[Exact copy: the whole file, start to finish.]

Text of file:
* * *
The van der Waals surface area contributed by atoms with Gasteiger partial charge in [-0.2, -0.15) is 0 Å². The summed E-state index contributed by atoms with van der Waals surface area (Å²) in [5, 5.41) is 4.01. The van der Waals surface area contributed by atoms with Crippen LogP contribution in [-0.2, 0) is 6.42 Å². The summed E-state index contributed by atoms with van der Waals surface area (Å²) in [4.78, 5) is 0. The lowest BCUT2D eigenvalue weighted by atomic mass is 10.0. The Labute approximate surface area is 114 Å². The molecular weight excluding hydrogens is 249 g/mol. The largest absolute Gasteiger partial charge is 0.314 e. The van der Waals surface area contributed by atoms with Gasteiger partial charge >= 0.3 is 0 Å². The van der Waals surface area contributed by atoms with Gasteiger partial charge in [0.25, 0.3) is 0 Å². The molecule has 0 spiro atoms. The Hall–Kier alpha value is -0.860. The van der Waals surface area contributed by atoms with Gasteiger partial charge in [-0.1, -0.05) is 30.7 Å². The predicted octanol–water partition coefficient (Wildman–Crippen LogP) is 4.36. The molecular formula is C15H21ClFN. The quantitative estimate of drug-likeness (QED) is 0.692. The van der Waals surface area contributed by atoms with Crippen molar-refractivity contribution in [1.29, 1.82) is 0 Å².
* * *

The van der Waals surface area contributed by atoms with Gasteiger partial charge in [-0.2, -0.15) is 0 Å². The summed E-state index contributed by atoms with van der Waals surface area (Å²) in [5, 5.41) is 4.01. The van der Waals surface area contributed by atoms with Crippen LogP contribution in [-0.2, 0) is 6.42 Å². The summed E-state index contributed by atoms with van der Waals surface area (Å²) in [4.78, 5) is 0. The lowest BCUT2D eigenvalue weighted by atomic mass is 10.0. The Labute approximate surface area is 114 Å². The molecular weight excluding hydrogens is 249 g/mol. The largest absolute Gasteiger partial charge is 0.314 e. The van der Waals surface area contributed by atoms with Gasteiger partial charge >= 0.3 is 0 Å². The van der Waals surface area contributed by atoms with Gasteiger partial charge in [0.25, 0.3) is 0 Å². The molecule has 0 spiro atoms. The Hall–Kier alpha value is -0.860. The van der Waals surface area contributed by atoms with Gasteiger partial charge in [-0.1, -0.05) is 30.7 Å². The predicted octanol–water partition coefficient (Wildman–Crippen LogP) is 4.36. The molecular formula is C15H21ClFN. The quantitative estimate of drug-likeness (QED) is 0.692. The van der Waals surface area contributed by atoms with Crippen molar-refractivity contribution in [1.29, 1.82) is 0 Å².